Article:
25. Radbruch A, Muehlinghaus G, Luger EO, Inamine A, Smith KG, Dörner T, et al. Competence and competition: the challenge of becoming a long-lived plasma cell. Nat Rev Immunol (2006) 6:741–50. doi:10.1038/nri1886
26. Sallusto F, Geginat J, Lanzavecchia A. Central memory and effector memory T cell subsets: function, generation, and maintenance. Annu Rev Immunol (2004) 22:763. doi:10.1146/annurev.immunol.22.012703.104702
28. Fazilleau N, Eisenbraun MD, Malherbe L, Ebright JN, Pogue-Caley RR, McHeyezer-Williams LJ, et al. Lymphoid reservoirs of antigen-specific memory T helper cells. Nat Immunol (2007) 8:753–61. doi:10.1038/ni1472
34. McKee AS, Burchill MA, Munks MW, Jin L, Kappler JW, Friedman RS, et al. Host DNA released in response to aluminum adjuvant enhances MHC class II-mediated antigen presentation and prolongs CD4 T-cell interactions with dendritic cells. Proc Natl Acad Sci U S A (2013) 110:E1122–31. doi:10.1073/pnas.1300392110
35. Ciabattini A, Pettini E, Fiorino F, Prota G, Pozzi G, Medaglini D. Distribution of primed T cells and antigen-loaded antigen presenting cells following intranasal immunization in mice. PLoS One (2011) 6:e19346. doi:10.1371/journal.pone.0019346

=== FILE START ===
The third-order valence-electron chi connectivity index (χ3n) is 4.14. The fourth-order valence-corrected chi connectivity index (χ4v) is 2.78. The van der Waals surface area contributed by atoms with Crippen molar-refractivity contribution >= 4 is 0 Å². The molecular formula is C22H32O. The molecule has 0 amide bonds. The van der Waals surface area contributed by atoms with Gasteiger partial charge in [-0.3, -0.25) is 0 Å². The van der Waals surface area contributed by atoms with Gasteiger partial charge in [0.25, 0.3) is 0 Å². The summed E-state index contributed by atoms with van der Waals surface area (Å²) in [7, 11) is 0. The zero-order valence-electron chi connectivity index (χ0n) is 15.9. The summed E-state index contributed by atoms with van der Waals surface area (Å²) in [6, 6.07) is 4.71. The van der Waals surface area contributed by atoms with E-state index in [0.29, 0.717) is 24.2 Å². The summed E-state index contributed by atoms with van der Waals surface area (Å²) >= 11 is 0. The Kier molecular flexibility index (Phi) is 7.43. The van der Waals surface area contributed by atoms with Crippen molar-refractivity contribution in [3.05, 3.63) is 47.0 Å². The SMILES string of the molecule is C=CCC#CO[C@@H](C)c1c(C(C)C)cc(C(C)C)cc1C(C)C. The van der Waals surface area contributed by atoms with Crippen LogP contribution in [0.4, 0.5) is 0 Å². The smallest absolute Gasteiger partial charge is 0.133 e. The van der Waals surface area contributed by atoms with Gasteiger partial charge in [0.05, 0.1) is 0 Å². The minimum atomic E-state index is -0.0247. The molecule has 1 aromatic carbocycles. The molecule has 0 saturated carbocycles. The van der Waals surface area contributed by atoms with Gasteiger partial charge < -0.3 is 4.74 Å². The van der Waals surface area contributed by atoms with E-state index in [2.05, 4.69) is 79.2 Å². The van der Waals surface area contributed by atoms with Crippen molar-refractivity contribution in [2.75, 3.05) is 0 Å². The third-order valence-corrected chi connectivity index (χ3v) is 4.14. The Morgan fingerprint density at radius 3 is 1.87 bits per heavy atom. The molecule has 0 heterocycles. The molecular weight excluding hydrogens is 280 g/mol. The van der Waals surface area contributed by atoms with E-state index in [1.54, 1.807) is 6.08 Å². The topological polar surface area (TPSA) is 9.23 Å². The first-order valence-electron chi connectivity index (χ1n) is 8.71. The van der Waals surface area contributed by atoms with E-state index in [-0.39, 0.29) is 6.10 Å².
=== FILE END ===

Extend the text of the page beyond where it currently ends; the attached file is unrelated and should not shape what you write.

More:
37. Mata-Haro V, Cekic C, Martin M, Chilton PM, Casella CR, Mitchell TM. The vaccine adjuvant monophosphoryl lipid A as a TRIF-biased agonist of TLR4. Science (2007) 316:1628–32. doi:10.1126/science.1138963
38. Marks EM, Helgeby A, Andersson JO, Schön K, Lycke NY. CD4+ T-cell immunity in the female genital tract is critically dependent on local mucosal immunization. Eur J Immunol (2011) 41:2642–53. doi:10.1002/eji.201041297
39. Luci C, Hervouet C, Rousseau D, Holmgreen J, Czerkinsky C, Anjuere F. Dendritic cell-mediated induction of mucosal cytotoxic responses following intravaginal immunization with the nontoxic B subunit of cholera toxin. J Immunol (2006) 176:2749–57.